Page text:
New faculty member explores heart of nitrogen cycle

  • Students   VIMS assistant professor BK Song (2nd from R) has jumped right into the academic program at VIMS. Here he poses with REU students John DeRosa and Chris Lynum, Governor's School student Madeleine Guyant, and graduate student Ann Arfken.   Photo by David Malmquist.
  • Field Sampling   New Assistant Professor BK Song collects water samples from a local stream for analyses of microbial communities and nutrients.   Photo by David Malmquist.
  • Sampling   BK Song joins with graduate student Ann Arfken (L) and marine scientist Marta Sanderson (R) to collect water samples from an over-fertilized lake for analyses of microbial communities and nutrients..   Photo by David Malmquist.
  • Pole Sampling   BK Song collects water samples from an over-fertilized lake for analyses of microbial communities and nutrients..   Photo by David Malmquist.
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Studies of bacterial processes promise gains in water quality

To address one of the world’s big problems—nutrient pollution and its impacts on water quality—Dr. BK Song studies some of Earth’s smallest creatures, the bacteria and fungi that help power the global nitrogen cycle.

Song, one of several new faculty members at the Virginia Institute of Marine Science, is a microbial ecologist whose research focuses on understanding—and perhaps harnessing—a recently discovered process called “anammox.”

Assistant Professor BK Song.
Assistant Professor BK Song.
Song says “Anammox is a process in which certain bacteria directly transform ammonium and nitrite—forms of inorganic nitrogen that fuel over-fertilization of coastal waters—into the inert nitrogen gas that makes up most of our atmosphere.”

Anammox, short for “anaerobic ammonium oxidation,” was unknown to science until 1995. It offers an alternative to the long-recognized processes of nitrification and denitrification, in which a different set of bacteria must first convert ammonium to nitrite before then converting the nitrite into nitrogen gas.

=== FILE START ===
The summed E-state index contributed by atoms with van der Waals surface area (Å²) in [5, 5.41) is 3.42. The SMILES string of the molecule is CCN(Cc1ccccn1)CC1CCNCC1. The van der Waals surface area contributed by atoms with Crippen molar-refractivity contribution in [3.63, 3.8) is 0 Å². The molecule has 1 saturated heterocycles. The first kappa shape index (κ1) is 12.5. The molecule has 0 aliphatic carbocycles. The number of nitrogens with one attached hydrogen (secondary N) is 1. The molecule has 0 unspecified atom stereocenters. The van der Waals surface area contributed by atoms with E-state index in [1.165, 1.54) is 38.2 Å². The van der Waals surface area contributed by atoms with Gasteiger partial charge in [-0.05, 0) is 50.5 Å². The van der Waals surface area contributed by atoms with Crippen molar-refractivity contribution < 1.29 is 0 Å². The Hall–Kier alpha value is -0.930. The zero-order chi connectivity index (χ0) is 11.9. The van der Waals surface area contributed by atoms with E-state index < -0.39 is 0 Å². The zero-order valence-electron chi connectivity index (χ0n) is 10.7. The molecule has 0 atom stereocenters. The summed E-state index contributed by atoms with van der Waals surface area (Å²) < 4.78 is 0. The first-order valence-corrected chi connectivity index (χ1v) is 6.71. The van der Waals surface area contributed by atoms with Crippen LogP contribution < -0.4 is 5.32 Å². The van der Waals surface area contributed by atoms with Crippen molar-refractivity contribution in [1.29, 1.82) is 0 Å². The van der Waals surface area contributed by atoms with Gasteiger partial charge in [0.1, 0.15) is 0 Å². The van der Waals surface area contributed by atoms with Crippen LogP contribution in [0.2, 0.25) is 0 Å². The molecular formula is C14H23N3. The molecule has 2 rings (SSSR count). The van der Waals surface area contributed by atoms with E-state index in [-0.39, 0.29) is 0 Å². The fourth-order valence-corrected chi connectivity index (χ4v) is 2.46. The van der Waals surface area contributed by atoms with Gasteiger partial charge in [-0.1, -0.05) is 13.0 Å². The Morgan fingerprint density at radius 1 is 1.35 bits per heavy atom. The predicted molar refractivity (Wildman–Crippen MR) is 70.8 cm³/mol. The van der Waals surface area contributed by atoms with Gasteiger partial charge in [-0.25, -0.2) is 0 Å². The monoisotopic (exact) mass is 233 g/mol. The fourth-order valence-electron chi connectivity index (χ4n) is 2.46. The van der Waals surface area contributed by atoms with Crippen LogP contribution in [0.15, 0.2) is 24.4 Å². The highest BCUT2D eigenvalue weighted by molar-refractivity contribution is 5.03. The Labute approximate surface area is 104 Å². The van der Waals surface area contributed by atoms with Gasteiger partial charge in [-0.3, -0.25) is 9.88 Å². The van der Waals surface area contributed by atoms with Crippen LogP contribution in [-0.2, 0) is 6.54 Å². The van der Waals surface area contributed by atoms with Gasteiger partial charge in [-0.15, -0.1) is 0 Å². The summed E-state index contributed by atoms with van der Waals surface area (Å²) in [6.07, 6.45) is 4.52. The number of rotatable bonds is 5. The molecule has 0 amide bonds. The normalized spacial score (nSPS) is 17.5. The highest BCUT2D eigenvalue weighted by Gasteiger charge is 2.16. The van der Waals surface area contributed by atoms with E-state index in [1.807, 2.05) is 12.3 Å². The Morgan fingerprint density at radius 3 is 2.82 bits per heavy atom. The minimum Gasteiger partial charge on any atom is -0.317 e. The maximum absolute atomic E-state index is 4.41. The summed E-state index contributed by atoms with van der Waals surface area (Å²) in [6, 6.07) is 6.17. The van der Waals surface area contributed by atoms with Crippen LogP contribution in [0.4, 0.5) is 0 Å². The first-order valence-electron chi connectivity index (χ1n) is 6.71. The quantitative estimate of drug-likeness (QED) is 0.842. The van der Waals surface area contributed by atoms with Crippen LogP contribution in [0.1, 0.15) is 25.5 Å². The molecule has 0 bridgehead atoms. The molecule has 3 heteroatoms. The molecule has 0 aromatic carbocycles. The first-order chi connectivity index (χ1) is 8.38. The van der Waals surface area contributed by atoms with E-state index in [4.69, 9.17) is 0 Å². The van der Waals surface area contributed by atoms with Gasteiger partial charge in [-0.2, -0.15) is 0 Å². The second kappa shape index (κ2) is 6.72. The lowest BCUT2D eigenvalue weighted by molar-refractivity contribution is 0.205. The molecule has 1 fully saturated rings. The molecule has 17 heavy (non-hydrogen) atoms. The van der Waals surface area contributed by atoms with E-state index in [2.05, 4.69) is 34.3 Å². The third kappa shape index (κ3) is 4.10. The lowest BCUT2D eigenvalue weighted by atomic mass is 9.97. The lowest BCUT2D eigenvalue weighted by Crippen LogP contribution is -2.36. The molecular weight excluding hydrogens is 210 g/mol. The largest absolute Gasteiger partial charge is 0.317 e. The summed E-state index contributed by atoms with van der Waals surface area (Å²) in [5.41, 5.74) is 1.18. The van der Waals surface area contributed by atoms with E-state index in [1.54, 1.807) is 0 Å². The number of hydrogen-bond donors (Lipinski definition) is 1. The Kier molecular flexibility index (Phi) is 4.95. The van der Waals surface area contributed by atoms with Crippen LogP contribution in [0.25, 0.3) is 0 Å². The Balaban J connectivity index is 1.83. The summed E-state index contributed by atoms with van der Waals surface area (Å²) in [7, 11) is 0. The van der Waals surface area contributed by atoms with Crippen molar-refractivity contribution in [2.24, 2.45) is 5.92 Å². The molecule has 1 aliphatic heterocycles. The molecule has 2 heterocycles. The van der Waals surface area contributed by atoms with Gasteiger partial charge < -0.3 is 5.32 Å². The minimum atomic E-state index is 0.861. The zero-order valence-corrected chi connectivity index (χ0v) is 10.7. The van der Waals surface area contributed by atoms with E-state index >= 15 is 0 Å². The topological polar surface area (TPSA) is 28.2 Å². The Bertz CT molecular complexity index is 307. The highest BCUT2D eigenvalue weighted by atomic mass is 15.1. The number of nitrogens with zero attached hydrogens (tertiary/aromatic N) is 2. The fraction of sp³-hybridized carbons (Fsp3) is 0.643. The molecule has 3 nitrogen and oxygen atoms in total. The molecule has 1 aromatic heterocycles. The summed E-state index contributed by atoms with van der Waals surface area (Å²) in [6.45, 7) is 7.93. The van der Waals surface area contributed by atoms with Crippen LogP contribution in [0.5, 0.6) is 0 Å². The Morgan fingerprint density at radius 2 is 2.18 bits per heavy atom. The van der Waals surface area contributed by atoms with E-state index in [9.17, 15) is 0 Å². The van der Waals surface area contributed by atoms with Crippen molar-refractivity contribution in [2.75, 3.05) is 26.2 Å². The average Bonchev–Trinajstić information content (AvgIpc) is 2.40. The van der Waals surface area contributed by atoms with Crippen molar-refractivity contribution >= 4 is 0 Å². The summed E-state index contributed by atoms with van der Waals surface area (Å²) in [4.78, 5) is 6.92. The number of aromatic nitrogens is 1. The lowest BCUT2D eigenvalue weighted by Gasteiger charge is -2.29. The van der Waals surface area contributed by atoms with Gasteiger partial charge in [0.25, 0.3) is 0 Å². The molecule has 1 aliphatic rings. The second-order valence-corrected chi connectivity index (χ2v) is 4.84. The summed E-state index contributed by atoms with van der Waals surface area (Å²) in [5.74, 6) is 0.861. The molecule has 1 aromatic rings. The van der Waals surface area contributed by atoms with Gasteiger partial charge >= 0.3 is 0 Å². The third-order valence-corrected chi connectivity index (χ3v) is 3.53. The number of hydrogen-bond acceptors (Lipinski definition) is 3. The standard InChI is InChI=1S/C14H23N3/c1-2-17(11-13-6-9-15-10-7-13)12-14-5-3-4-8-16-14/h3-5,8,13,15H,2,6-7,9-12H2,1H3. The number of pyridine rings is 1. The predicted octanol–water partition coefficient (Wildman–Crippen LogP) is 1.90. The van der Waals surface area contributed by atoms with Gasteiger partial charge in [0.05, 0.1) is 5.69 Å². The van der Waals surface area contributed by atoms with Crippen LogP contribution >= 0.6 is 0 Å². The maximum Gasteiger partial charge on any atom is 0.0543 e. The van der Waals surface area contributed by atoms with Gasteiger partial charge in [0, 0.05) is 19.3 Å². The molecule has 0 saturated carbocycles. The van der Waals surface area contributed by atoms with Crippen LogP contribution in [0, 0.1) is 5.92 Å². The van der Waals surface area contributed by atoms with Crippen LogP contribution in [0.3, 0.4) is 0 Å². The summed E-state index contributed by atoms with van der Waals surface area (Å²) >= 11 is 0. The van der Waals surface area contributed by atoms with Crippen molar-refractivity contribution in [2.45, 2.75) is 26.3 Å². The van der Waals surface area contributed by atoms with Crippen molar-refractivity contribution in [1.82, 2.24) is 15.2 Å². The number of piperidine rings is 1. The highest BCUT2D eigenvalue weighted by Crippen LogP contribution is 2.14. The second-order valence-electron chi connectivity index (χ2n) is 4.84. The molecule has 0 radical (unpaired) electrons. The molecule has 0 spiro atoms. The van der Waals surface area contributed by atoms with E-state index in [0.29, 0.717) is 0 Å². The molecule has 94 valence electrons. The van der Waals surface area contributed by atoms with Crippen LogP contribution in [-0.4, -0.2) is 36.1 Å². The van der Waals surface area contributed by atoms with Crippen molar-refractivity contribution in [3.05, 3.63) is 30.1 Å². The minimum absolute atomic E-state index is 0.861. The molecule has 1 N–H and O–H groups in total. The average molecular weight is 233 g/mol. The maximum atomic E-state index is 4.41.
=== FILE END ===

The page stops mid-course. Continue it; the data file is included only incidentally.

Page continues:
By better understanding these natural nitrogen-removal processes, Song and other researchers hope to provide the knowledge needed to further leverage their use in wastewater treatment plants and other settings.

Indeed, shortly after arriving at VIMS in 2013 from a professorship at the University of North Carolina Wilmington, Song began collaborating with Dr. Charles Bott at the Hampton Roads Sanitation District to examine HRSD’s use of a cutting-edge nitrogen-removal system at their wastewater treatment plant in York County.

“HRSD was the first operation in the U.S. to employ an anammox bioreactor in a real wastewater-treatment system,” says Song. “It’s been operating for two years and they are now also operating a second anammox process at their James River plant. I’ve been working with them to evaluate microbial activities of nitrogen removal in the effluent water from different treatment systems.”

Collaboration is also a hallmark of Song’s interactions at VIMS. Dr. Iris Anderson, who will co-teach Aquatic Microbial Ecology with Song this spring, says “BK brings an incredible diversity of interests to the Institute. He’s already collaborating with colleagues in Physical Sciences, EAAH [Environmental and Aquatic Animal Health], and Biological Sciences. He’s great in both the lab and the field. He goes out and looks at the ecology, then knows the molecular methods to use to determine which microbes are there and what they’re doing.”

“BK is also incredibly energetic,” says Anderson. “It seems he has a new idea every millisecond.”